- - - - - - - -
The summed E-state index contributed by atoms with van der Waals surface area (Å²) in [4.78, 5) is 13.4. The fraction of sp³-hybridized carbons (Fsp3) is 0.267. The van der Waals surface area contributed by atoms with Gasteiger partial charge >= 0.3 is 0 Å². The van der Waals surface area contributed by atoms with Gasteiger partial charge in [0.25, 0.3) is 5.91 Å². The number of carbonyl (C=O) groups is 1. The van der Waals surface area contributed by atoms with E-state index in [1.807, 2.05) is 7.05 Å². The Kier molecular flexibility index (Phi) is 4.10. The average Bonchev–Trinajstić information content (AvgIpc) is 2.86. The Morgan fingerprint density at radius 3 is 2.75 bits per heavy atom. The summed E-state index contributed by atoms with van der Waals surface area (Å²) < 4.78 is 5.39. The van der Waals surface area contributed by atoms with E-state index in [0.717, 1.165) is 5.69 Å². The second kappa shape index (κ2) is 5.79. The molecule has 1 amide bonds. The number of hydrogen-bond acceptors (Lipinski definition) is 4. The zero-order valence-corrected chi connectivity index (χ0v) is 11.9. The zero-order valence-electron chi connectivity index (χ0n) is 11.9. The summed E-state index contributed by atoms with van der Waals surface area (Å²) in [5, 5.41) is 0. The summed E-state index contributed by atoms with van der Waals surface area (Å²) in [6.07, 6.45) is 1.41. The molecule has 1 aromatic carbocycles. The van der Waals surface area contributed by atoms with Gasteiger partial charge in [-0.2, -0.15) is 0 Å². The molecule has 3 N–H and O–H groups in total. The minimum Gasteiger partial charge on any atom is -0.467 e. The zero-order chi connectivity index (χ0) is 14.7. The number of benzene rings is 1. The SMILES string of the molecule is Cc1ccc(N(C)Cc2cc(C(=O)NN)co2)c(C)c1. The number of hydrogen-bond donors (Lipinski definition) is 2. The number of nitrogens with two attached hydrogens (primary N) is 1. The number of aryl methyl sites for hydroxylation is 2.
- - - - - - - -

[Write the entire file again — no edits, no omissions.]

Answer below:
The summed E-state index contributed by atoms with van der Waals surface area (Å²) in [4.78, 5) is 13.4. The fraction of sp³-hybridized carbons (Fsp3) is 0.267. The van der Waals surface area contributed by atoms with Gasteiger partial charge >= 0.3 is 0 Å². The van der Waals surface area contributed by atoms with Gasteiger partial charge in [0.25, 0.3) is 5.91 Å². The number of carbonyl (C=O) groups is 1. The van der Waals surface area contributed by atoms with E-state index in [1.807, 2.05) is 7.05 Å². The Kier molecular flexibility index (Phi) is 4.10. The average Bonchev–Trinajstić information content (AvgIpc) is 2.86. The Morgan fingerprint density at radius 3 is 2.75 bits per heavy atom. The summed E-state index contributed by atoms with van der Waals surface area (Å²) < 4.78 is 5.39. The van der Waals surface area contributed by atoms with E-state index in [0.717, 1.165) is 5.69 Å². The second kappa shape index (κ2) is 5.79. The molecule has 1 amide bonds. The number of hydrogen-bond acceptors (Lipinski definition) is 4. The zero-order valence-corrected chi connectivity index (χ0v) is 11.9. The zero-order valence-electron chi connectivity index (χ0n) is 11.9. The summed E-state index contributed by atoms with van der Waals surface area (Å²) in [5, 5.41) is 0. The summed E-state index contributed by atoms with van der Waals surface area (Å²) in [6.07, 6.45) is 1.41. The molecule has 1 aromatic carbocycles. The van der Waals surface area contributed by atoms with Gasteiger partial charge in [-0.2, -0.15) is 0 Å². The molecule has 3 N–H and O–H groups in total. The minimum Gasteiger partial charge on any atom is -0.467 e. The zero-order chi connectivity index (χ0) is 14.7. The number of benzene rings is 1. The SMILES string of the molecule is Cc1ccc(N(C)Cc2cc(C(=O)NN)co2)c(C)c1. The number of hydrogen-bond donors (Lipinski definition) is 2. The number of nitrogens with two attached hydrogens (primary N) is 1. The number of aryl methyl sites for hydroxylation is 2.